Mookie was about to climb the tallest oak tree in the forest to rescue his friend Sammy Squirrel when M. interrupted. “Is Mookie a boy or a girl or both?”

I smiled. I would have high-fived myself if I knew how to do that.  Operation Normalize Gender Diversity… complete! 

But I didn’t stay smug for long.  The next night at dinner, I was telling M. about a new friend I had just made.  “So I met this nice person and her name’s Hanna.  She is really funny – oh, and she is a girl with a penis, like you, but anyway…  She just got married to a nice lady named Becca, and –“

M. interrupted.  “Wait. She’s a girl and she married another girl?”

“Umm, yeah.”

M., my daughter with a penis, gave me a stern look.  “A girl marrying a girl?” She shook her head. “That’s not normal, Mom.”

 

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10 thoughts on “My Homophobic Trans Child

  1. Ok this is rad, but you just went ahead and outed someone as trans, and discussed their genitals with someone else? Outing people is whack, and what they have between their legs is nobody’s business except who their sleeping with or their doctor. That is unless they gave you express permission to talk about what was between their legs, and the fact that they’re trans with certain people.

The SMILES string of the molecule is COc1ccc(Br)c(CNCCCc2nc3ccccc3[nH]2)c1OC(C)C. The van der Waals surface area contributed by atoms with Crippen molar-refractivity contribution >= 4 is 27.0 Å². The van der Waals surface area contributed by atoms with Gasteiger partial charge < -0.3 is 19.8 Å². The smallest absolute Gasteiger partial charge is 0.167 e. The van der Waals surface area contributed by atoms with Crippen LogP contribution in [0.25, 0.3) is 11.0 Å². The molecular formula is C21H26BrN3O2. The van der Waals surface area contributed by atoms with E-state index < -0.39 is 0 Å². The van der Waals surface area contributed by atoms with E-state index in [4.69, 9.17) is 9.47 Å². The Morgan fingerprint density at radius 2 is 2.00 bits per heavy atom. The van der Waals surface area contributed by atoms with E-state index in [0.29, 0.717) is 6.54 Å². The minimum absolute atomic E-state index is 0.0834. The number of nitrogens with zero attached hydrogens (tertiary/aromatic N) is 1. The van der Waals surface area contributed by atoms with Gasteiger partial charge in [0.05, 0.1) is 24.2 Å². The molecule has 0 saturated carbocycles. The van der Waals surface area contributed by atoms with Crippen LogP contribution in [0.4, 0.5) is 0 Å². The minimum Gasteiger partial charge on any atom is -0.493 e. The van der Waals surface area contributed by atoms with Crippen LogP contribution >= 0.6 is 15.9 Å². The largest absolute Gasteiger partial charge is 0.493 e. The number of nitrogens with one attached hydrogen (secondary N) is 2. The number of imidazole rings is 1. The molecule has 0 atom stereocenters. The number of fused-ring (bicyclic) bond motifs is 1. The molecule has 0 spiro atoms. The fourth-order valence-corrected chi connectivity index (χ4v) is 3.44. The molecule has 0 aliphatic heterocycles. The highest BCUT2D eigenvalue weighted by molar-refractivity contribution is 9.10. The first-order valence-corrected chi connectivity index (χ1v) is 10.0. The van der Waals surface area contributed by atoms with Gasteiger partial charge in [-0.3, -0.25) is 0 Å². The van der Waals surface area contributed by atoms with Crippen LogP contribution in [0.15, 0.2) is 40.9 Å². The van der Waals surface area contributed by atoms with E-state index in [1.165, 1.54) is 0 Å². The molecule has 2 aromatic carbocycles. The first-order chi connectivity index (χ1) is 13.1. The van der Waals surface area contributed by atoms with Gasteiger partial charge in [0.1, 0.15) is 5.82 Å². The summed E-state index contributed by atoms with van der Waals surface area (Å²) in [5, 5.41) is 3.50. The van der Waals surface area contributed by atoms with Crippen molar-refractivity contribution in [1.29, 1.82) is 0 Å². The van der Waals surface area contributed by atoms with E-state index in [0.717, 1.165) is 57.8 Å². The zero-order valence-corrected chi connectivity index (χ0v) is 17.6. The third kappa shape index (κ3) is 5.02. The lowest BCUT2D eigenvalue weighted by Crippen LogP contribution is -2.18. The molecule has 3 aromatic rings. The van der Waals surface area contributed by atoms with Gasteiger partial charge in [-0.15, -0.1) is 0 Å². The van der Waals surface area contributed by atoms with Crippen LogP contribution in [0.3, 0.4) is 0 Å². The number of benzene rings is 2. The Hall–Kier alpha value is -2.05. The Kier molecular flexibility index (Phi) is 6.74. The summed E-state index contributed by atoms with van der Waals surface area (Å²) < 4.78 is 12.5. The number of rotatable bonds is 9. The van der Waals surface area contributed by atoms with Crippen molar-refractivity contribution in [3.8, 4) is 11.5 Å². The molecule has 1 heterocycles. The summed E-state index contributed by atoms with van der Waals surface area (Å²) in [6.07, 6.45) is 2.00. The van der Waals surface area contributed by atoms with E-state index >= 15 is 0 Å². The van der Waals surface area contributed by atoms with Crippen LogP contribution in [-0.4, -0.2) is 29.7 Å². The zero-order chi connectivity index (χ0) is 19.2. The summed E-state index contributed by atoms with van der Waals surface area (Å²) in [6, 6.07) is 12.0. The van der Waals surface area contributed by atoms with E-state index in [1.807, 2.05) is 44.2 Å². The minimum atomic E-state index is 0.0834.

I realize that you outed this person to your daughter, who is also trans… But yeah, you miiiiight want to think about the ethics of that one.

    Also trans dykes exist and stuff. Props for exposing your little one to our awesomeness.

    • That’s a really good point. Outing other trans people while protecting my child’s privacy is not cool. I should have mentioned that my friend explicitly told me that she was fine with me “outing” her to my daughter. She wanted my kid to have a role model and offered to serve as one, as an example of a healthy, happy “adult girl with a penis.” Otherwise, I would not have told my child about my friend’s anatomy. Obviously that would NOT have been appropriate. Thanks for bringing that up.